I realize how much my own perceptions changed over my two weeks. In the beginning, I saw momentous problems and felt sad and overwhelmed. As time progressed, I saw how beautiful the country was and how incredible many of the people. It was a reminder that every moment depends on your perspective that day and sometimes we need to open our eyes a bit more and take in the entire picture.

On one last note, I want to sincerely thank Smiley, Karummisha, Siyafunda, Themba, Bestos, Babalwa, Moses, Machalette and all of the others who made my time in South Africa so special and rewarding. I also want to thank those at Western Union and the Western Union Foundation who supported my participation in the program and the Ashoka Foundation who made this possible.

Thanks for reading.

My last day in Johannesburg

I woke up with a certain sense of sadness today. I am not yet ready to leave and there are so many more people I want to meet. I sense also that I am just starting to get a feel for the people and the country. I am really taken with South Africa and its multiple complexities.

This morning Smiley and I went to the University of Johannesburg to attend a meeting with Adelaide Sheik (Head of Department for the Center for Social Entrepreneurship and Social Economy of UJ), Ntsiki Mkhize and Alistair (who work at the Center), and Julie Adair from Glasgow Caledonian University. Julie is the Director of Digital Collaboration and wanted to bring us into the loop on a project which is currently in proof of concept phase. It's an interesting project to create a digital platform for community service providers (of the change making sort) so that they can learn from each other and also with the objective of providing access to academic researchers so that they may assess/research trends and game changing approaches in the social service community.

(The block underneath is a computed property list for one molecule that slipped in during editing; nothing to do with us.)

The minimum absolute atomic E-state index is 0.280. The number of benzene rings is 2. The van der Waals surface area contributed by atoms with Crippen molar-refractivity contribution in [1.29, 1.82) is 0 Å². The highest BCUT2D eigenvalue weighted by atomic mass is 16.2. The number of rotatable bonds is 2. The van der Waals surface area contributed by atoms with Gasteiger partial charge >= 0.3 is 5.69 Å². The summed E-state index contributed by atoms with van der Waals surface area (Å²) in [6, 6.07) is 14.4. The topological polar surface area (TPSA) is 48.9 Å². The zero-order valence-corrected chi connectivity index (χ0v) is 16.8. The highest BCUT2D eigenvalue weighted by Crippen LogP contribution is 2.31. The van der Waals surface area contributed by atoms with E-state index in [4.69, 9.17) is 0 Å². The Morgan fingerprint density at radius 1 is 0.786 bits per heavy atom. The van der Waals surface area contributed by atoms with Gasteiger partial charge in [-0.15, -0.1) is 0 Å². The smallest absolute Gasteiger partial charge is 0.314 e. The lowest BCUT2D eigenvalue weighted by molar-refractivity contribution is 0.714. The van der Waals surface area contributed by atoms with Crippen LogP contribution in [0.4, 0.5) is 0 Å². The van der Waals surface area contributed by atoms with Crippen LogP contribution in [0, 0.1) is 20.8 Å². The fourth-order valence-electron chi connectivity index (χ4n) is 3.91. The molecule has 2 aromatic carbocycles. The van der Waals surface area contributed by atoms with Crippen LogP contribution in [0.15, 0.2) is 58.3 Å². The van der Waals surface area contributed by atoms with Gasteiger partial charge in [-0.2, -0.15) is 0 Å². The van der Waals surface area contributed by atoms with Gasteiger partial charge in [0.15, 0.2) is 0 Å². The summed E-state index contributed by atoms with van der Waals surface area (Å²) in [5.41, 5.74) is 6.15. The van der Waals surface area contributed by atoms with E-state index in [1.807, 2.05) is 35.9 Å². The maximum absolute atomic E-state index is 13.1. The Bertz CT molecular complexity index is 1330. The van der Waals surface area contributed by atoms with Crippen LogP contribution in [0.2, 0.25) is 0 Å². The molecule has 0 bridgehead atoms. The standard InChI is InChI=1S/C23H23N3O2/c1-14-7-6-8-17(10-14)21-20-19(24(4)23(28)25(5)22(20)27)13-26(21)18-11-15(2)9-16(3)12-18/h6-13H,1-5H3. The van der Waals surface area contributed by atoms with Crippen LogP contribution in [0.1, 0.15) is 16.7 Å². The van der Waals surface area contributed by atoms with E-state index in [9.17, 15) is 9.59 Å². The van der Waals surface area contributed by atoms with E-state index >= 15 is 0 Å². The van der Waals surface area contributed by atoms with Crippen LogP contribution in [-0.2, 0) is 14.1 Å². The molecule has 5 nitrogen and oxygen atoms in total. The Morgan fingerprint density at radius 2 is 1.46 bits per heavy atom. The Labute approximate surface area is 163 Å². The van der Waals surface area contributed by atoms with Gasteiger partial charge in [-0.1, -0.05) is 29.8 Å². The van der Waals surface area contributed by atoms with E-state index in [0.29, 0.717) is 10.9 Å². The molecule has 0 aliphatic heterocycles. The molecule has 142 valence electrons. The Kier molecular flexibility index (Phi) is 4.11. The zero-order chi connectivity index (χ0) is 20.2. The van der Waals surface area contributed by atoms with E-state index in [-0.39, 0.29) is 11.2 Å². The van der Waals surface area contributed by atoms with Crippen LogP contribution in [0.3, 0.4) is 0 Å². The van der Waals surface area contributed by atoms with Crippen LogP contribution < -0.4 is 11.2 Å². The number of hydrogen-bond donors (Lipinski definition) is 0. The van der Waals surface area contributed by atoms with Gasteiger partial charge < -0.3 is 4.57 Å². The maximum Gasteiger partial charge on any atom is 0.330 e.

Following the meeting, it was time to say goodbye to Smiley. It is a difficult thing to do. I feel so lucky to have had the opportunity to get to know him. He has made quite an impression on me, professionally and personally.

Before I leave this evening, I decided to go to the Apartheid Museum which is close to the guest house. I have heard from multiple people that it is very impactful and well curated. It most certainly is. By the time I left the museum, I felt a mixture of wanting to go lie down in a dark corner for a while (to recover from the experience) and a sense of hope for the future. The museum is structured to give you the history of apartheid from the beginning of the influx of people to South Africa for the gold rush until today. The architecture is stark and powerful and on each admission ticket, a person receives a racial classification of white or non-white and asked to use the appropriate door to the museum. I'm glad I managed to get to here before I leave town as it leaves me with a message of hope and re-affirmation of the strength of the local community.